From Yoncé to Yeehaw: Beyoncé Rides Past Her Competition with New Album ‘COWBOY CARTER

Beyoncé has never been one for limiting herself. From her genre-bending 2011 album “4,” to her unapologetically black album “Lemonade,” she never has had a challenge she backs down from. Released on March 24, her newest album, “COWBOY CARTER,” proves the singer can do any genre. 

According to her album announcement earlier this year, “COWBOY CARTER” is a power move that was intended to shut her haters up. The album was five years in the making and was conceived from the racism Beyoncé faced after her 2016 Country Music Awards performance. In her album announcement, she said feeling unwelcome at the award ceremony made her dive into the world of country music. To my readers who are hesitant to listen to a country album, do not worry. As per Queen Bey’s decree, “This ain’t a country album. This is a ‘Beyoncé album.’”

“COWBOY CARTER” opens with the stellar “AMERIICAN REQUIEM” – yes, all the songs are capitalized, it is Beyoncé we are talking about. The song feels as intricate as Queen’s “Bohemian Rhapsody,” and tackles the hate she received at her 2016 CMA performance. In the song she declares, “Used to say I spoke too country/And the rejection came, said I wasn’t country ‘nough/Said I wouldn’t saddle up, but/If that ain’t country, tell me what is?” Arguably one of the most important songs on the album, “AMERIICAN REQUIEM” sets the tone and theme for the listener immediately.

Another highlight of “COWBOY CARTER” is “II MOST WANTED,” an unexpected collaboration with Miley Cyrus. When I first saw that Miley was featured on the album I was not sure how her raspy voice would mesh with Bey’s deeper voice. However, in “II MOST WANTED,” they manage to harmonize successfully the entire chorus. I am not much of a crier, but when I heard the lyrics, “I know we’re jumpin’ the gun/And we’re both still young/But one day, we won’t be,” I cried for a good minute—or five. If you are a fan of love songs, this is a song you need to listen to.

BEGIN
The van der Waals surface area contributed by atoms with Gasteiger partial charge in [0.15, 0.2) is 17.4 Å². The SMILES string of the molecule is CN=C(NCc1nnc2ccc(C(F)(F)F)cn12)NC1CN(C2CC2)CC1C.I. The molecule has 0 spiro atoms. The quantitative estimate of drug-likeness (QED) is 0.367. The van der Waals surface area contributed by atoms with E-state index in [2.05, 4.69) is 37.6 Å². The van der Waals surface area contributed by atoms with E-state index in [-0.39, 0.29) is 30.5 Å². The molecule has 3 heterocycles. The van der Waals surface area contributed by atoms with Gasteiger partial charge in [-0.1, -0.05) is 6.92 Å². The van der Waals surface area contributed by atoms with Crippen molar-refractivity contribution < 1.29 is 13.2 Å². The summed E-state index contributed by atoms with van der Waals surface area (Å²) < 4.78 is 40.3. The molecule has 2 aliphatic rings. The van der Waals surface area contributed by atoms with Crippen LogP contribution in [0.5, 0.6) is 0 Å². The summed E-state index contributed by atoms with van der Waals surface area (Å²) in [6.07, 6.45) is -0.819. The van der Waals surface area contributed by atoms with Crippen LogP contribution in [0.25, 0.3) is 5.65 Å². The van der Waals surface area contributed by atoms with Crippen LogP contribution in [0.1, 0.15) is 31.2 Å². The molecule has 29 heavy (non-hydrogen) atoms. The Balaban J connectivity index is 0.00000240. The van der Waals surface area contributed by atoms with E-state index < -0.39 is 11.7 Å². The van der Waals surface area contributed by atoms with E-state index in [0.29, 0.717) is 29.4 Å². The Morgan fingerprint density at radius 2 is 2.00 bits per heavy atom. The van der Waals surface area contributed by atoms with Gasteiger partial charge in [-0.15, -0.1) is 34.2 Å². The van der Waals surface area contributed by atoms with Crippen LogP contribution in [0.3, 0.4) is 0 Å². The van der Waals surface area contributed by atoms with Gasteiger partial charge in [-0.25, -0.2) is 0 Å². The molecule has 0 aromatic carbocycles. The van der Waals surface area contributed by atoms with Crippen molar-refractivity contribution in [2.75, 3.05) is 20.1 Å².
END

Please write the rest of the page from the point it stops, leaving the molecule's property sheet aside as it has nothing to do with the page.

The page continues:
Of course, I have to mention the song that I, along with many other people, was most excited about. The rendition of Dolly Parton’s “JOLENE” is a complete flip to the original. While the original “Jolene” shows Dolly begging Jolene to not take her man, “JOLENE” shows Bey warning Jolene not to take her man. In this rendition, Beyoncé says “I can easily understand why you’re attracted to my man/But you don’t want this smoke, so shoot your shot with someone else,” and, “Your peace depends on how you move Jolene.” Despite my opinions on Jay-Z, I loved the new approach she took with “JOLENE.” Songs such as “RIIVERDANCE,” “SPAGHETTII” and “SWEET ★ HONEY ★ BUCKIIN” are other highlights on the album. I could go on and on about the songs I love, but then this review would be over 10 pages long.

Structurally, “COWBOY CARTER” is a refreshing masterpiece. She uses a fictional KNTRY radio station, hosted by country legend Willie Nelson, as a form of interludes between segments of the album. She also includes spoken interludes from other legends such as Dolly Parton and Linda Martell. Her previous house record “RENAISSANCE” was labeled as “act i,” while “COWBOY CARTER” is labeled as “act ii,” according to Beyoncé’s website. I have not seen a modern artist embark on such an ambitious project, let alone do so with ease. It makes me excited to see what “act iii” will bring us in the future. 

Sonically, “COWBOY CARTER” is not just a collection of country music. Beyoncé incorporates trap, opera, blues and even surf rock. In the song “SPAGHETTII” Linda Martell says in a spoken introduction, “Genres are a funny little concept aren’t they/In theory, they have a simple definition that’s easy to understand/But in practice, well, some may feel confined.” This explains what “COWBOY CARTER” is as a whole. The album is not just one genre, nor is it a collection of genres. The album blends many genres together, deconstructing the meaning of “country” as a whole. 

The album has a whopping 27 songs and a run time of 78 minutes. This seems excessive at first, but every song is on the record for a reason. They function as stand-alone songs, transitions, and interludes. I see “COWBOY CARTER” as one huge song, where every track plays a role. I advise any listener to listen to the album in full—no skips needed. “COWBOY CARTER” put me on a horse and took me on a ride for the entire duration of the album. Once again, I am blown away by what Beyoncé is capable of as an artist, and to have this much development almost 30 years into a career is insane. If you consider yourself to have good music taste, you better listen to this album!

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